COVID-19 Features News

What to Know About Vaccines on Campus

Photo by Lauren O'Brien.

For first-year students like Sam del Ray and Jessie Taylor, college is a time to step into a brand new community. During this pandemic year, meeting new people became a significant challenge, especially protecting each other’s health. On campus, the PLNU Wellness Center formed a COVID-19 Wellness program and gained access to vaccines. 

Del Ray is one student who took advantage of the resources available through the Wellness Center because she “wanted to keep myself and those around me safe.”

In tackling health concerns in the community, Caye Smith, vice president for Student Development, said the creation of the COVID-19 program was a difficult undertaking initially.

“Understanding what we would need in order to manage the pandemic from a health perspective took us a few weeks,” said Smith.

According to Smith, the need for this program became clear when the study abroad students of 2020 saw the pandemic hitting foreign countries. 

In addition to creating a COVID-19 surveillance program for the fall 2020 semester, in this current spring semester, the Wellness Center implemented COVID-19 vaccinations

Dr. Jen King, director of the COVID-19 Response Team at the Wellness Center, said having access to vaccines after gaining government approval was a significant undertaking. 

“I have been negotiating the contract with the state of California since Jan. 3,” King said. “I know that date because it took us almost three months before we got vaccines in hand. It was quite a long effort to be a smaller provider. I would say I sent between three and five emails per day, one phone call per day, for weeks before we got our first dose.”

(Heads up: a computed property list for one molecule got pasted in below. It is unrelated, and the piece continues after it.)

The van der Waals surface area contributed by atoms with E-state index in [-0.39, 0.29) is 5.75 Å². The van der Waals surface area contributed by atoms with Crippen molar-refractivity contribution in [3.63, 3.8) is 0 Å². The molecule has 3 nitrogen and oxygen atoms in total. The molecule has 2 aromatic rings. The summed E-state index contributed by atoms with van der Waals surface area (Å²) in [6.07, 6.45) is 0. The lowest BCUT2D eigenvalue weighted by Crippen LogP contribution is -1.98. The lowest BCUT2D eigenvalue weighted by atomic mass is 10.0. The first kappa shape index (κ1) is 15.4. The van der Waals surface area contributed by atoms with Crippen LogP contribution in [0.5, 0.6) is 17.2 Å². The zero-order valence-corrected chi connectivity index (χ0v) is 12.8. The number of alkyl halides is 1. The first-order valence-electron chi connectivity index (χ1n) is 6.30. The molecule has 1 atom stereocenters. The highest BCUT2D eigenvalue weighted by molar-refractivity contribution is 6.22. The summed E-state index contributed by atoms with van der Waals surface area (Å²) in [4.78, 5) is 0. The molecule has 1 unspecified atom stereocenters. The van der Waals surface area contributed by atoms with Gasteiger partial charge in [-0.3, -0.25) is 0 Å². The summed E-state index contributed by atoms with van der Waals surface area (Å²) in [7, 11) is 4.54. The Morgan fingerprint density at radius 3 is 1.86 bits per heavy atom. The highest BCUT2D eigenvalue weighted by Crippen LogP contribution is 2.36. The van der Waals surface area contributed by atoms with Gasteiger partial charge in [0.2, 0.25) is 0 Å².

In early March, the Wellness Center administered its first doses of vaccines exclusively to PLNU faculty and students. 

“We felt it was important to have the vaccine on our campus so that we can not only manage the distribution but provide the education and provide the type of environment for our students to be vaccinated in,” said King. 

Right now, 50% of PLNU students are vaccinated, according to Smith.

Taylor got her first round of the vaccine on April 15, while del Ray got her first round on April 30. 

“I don’t usually like shots, but there were speakers playing music and the nursing students that administered the shot for me were super kind and funny, so I was more at ease than when I’m in a typical sterile doctor’s office environment,” said Taylor.

“All the experiences I’ve had have been great,” said del Ray. “From the people who checked me in to the people who gave me my shots, everyone was so welcoming and made me feel at ease. It was organized, clean, and from what I could observe ran very smoothly.”

While Smith hopes this trend will increase, she also noted PLNU will not require vaccinations for students in the upcoming semester.

“We would love to achieve 70% vaccination status of all of our main campus students if at all possible,” Smith said. “At this point, Loma’s posture is that we are urging, not requiring.”

Taylor and del Ray are hopeful for more vaccinations and a revived community next semester.

“I think it is important to get vaccinated to help slow the spread, and hopefully eradicate, COVID-19,” said del Ray. “It is a privilege to go to a school that vaccinates you for free, especially when there are so many countries throughout the world who have no access to the vaccine and are suffering because of it. It would feel, at least to me, irresponsible not to take advantage of such a blessed and wonderful opportunity.”

By: Elaine Alfaro

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